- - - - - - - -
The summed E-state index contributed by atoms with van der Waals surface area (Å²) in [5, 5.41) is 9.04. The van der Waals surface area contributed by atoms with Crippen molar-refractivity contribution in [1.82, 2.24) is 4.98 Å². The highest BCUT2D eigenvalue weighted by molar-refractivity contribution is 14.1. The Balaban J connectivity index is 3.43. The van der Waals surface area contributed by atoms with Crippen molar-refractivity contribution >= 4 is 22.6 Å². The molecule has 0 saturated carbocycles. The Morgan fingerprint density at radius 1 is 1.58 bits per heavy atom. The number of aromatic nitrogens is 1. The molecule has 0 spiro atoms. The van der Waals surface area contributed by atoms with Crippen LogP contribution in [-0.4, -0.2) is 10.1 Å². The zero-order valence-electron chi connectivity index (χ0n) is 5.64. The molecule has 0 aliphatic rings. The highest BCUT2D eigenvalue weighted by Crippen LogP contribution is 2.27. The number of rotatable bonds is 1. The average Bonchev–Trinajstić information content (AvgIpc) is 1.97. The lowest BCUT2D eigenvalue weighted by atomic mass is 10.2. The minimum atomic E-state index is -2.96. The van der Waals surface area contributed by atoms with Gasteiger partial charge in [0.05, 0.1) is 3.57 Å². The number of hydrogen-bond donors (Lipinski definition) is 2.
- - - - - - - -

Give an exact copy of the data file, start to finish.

The summed E-state index contributed by atoms with van der Waals surface area (Å²) in [5, 5.41) is 9.04. The van der Waals surface area contributed by atoms with Crippen molar-refractivity contribution in [1.82, 2.24) is 4.98 Å². The highest BCUT2D eigenvalue weighted by molar-refractivity contribution is 14.1. The Balaban J connectivity index is 3.43. The van der Waals surface area contributed by atoms with Crippen molar-refractivity contribution >= 4 is 22.6 Å². The molecule has 0 saturated carbocycles. The Morgan fingerprint density at radius 1 is 1.58 bits per heavy atom. The number of aromatic nitrogens is 1. The molecule has 0 spiro atoms. The van der Waals surface area contributed by atoms with Crippen LogP contribution in [-0.4, -0.2) is 10.1 Å². The zero-order valence-electron chi connectivity index (χ0n) is 5.64. The molecule has 0 aliphatic rings. The highest BCUT2D eigenvalue weighted by Crippen LogP contribution is 2.27. The number of rotatable bonds is 1. The average Bonchev–Trinajstić information content (AvgIpc) is 1.97. The lowest BCUT2D eigenvalue weighted by atomic mass is 10.2. The minimum atomic E-state index is -2.96. The van der Waals surface area contributed by atoms with Gasteiger partial charge in [0.05, 0.1) is 3.57 Å². The number of hydrogen-bond donors (Lipinski definition) is 2.